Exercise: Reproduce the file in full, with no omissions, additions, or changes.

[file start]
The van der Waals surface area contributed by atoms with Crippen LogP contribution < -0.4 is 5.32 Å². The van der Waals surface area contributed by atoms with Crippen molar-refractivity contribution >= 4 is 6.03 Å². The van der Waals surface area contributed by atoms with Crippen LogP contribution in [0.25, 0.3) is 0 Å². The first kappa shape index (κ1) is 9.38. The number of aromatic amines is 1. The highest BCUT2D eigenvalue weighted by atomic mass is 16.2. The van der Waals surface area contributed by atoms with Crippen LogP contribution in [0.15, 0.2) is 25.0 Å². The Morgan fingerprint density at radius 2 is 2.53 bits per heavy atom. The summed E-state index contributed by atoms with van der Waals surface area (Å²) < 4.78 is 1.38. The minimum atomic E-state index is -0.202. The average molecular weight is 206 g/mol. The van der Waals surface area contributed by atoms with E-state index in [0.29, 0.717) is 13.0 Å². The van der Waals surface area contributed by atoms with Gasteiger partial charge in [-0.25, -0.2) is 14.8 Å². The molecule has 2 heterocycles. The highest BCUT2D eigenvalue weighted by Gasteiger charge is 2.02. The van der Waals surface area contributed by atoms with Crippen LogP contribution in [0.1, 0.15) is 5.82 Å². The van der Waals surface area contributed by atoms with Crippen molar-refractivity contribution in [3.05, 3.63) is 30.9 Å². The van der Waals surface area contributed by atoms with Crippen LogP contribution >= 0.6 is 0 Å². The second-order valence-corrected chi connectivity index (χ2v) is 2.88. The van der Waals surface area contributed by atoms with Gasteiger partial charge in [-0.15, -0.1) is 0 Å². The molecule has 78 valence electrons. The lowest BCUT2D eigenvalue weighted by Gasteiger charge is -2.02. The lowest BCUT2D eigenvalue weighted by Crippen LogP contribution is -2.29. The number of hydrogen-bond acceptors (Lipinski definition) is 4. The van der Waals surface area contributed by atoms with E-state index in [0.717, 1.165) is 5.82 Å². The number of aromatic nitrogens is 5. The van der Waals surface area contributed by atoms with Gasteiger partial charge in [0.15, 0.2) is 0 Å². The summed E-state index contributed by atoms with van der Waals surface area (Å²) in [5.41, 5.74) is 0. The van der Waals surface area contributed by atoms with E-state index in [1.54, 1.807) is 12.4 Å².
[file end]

The van der Waals surface area contributed by atoms with Crippen LogP contribution < -0.4 is 5.32 Å². The van der Waals surface area contributed by atoms with Crippen molar-refractivity contribution >= 4 is 6.03 Å². The van der Waals surface area contributed by atoms with Crippen LogP contribution in [0.25, 0.3) is 0 Å². The first kappa shape index (κ1) is 9.38. The number of aromatic amines is 1. The highest BCUT2D eigenvalue weighted by atomic mass is 16.2. The van der Waals surface area contributed by atoms with Crippen LogP contribution in [0.15, 0.2) is 25.0 Å². The Morgan fingerprint density at radius 2 is 2.53 bits per heavy atom. The summed E-state index contributed by atoms with van der Waals surface area (Å²) < 4.78 is 1.38. The minimum atomic E-state index is -0.202. The average molecular weight is 206 g/mol. The van der Waals surface area contributed by atoms with E-state index in [0.29, 0.717) is 13.0 Å². The van der Waals surface area contributed by atoms with Gasteiger partial charge in [-0.25, -0.2) is 14.8 Å². The molecule has 2 heterocycles. The highest BCUT2D eigenvalue weighted by Gasteiger charge is 2.02. The van der Waals surface area contributed by atoms with Crippen LogP contribution in [0.1, 0.15) is 5.82 Å². The van der Waals surface area contributed by atoms with Crippen molar-refractivity contribution in [3.05, 3.63) is 30.9 Å². The van der Waals surface area contributed by atoms with Crippen LogP contribution >= 0.6 is 0 Å². The second-order valence-corrected chi connectivity index (χ2v) is 2.88. The van der Waals surface area contributed by atoms with Gasteiger partial charge in [-0.15, -0.1) is 0 Å². The molecule has 78 valence electrons. The lowest BCUT2D eigenvalue weighted by Gasteiger charge is -2.02. The lowest BCUT2D eigenvalue weighted by Crippen LogP contribution is -2.29. The number of hydrogen-bond acceptors (Lipinski definition) is 4. The van der Waals surface area contributed by atoms with E-state index in [0.717, 1.165) is 5.82 Å². The number of aromatic nitrogens is 5. The van der Waals surface area contributed by atoms with Gasteiger partial charge in [0.15, 0.2) is 0 Å². The summed E-state index contributed by atoms with van der Waals surface area (Å²) in [5.41, 5.74) is 0. The van der Waals surface area contributed by atoms with E-state index in [1.54, 1.807) is 12.4 Å².